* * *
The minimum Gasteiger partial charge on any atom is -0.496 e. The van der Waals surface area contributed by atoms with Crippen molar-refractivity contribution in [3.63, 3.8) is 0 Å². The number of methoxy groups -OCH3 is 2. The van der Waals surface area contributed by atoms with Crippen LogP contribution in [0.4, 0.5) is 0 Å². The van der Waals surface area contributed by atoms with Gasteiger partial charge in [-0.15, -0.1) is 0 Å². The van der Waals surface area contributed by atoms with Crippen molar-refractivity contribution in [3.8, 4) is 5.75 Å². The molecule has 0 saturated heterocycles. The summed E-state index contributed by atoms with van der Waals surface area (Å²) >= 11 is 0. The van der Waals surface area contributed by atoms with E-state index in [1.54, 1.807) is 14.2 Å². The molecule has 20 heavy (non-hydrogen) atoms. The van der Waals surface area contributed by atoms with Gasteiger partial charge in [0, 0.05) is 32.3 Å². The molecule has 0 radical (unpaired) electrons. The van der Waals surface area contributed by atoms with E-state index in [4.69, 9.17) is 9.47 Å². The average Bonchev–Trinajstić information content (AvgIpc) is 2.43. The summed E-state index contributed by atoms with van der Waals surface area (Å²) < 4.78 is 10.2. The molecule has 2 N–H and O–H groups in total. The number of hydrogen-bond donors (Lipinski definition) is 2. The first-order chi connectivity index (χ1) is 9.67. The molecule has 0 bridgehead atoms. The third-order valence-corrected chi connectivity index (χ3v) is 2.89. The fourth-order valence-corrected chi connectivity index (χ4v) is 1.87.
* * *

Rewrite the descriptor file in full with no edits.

The minimum Gasteiger partial charge on any atom is -0.496 e. The van der Waals surface area contributed by atoms with Crippen molar-refractivity contribution in [3.63, 3.8) is 0 Å². The number of methoxy groups -OCH3 is 2. The van der Waals surface area contributed by atoms with Crippen LogP contribution in [0.4, 0.5) is 0 Å². The van der Waals surface area contributed by atoms with Gasteiger partial charge in [-0.15, -0.1) is 0 Å². The van der Waals surface area contributed by atoms with Crippen molar-refractivity contribution in [3.8, 4) is 5.75 Å². The molecule has 0 saturated heterocycles. The summed E-state index contributed by atoms with van der Waals surface area (Å²) >= 11 is 0. The van der Waals surface area contributed by atoms with E-state index in [1.54, 1.807) is 14.2 Å². The molecule has 20 heavy (non-hydrogen) atoms. The van der Waals surface area contributed by atoms with Gasteiger partial charge in [0, 0.05) is 32.3 Å². The molecule has 0 radical (unpaired) electrons. The van der Waals surface area contributed by atoms with E-state index in [4.69, 9.17) is 9.47 Å². The average Bonchev–Trinajstić information content (AvgIpc) is 2.43. The summed E-state index contributed by atoms with van der Waals surface area (Å²) < 4.78 is 10.2. The molecule has 2 N–H and O–H groups in total. The number of hydrogen-bond donors (Lipinski definition) is 2. The first-order chi connectivity index (χ1) is 9.67. The molecule has 0 bridgehead atoms. The third-order valence-corrected chi connectivity index (χ3v) is 2.89. The fourth-order valence-corrected chi connectivity index (χ4v) is 1.87.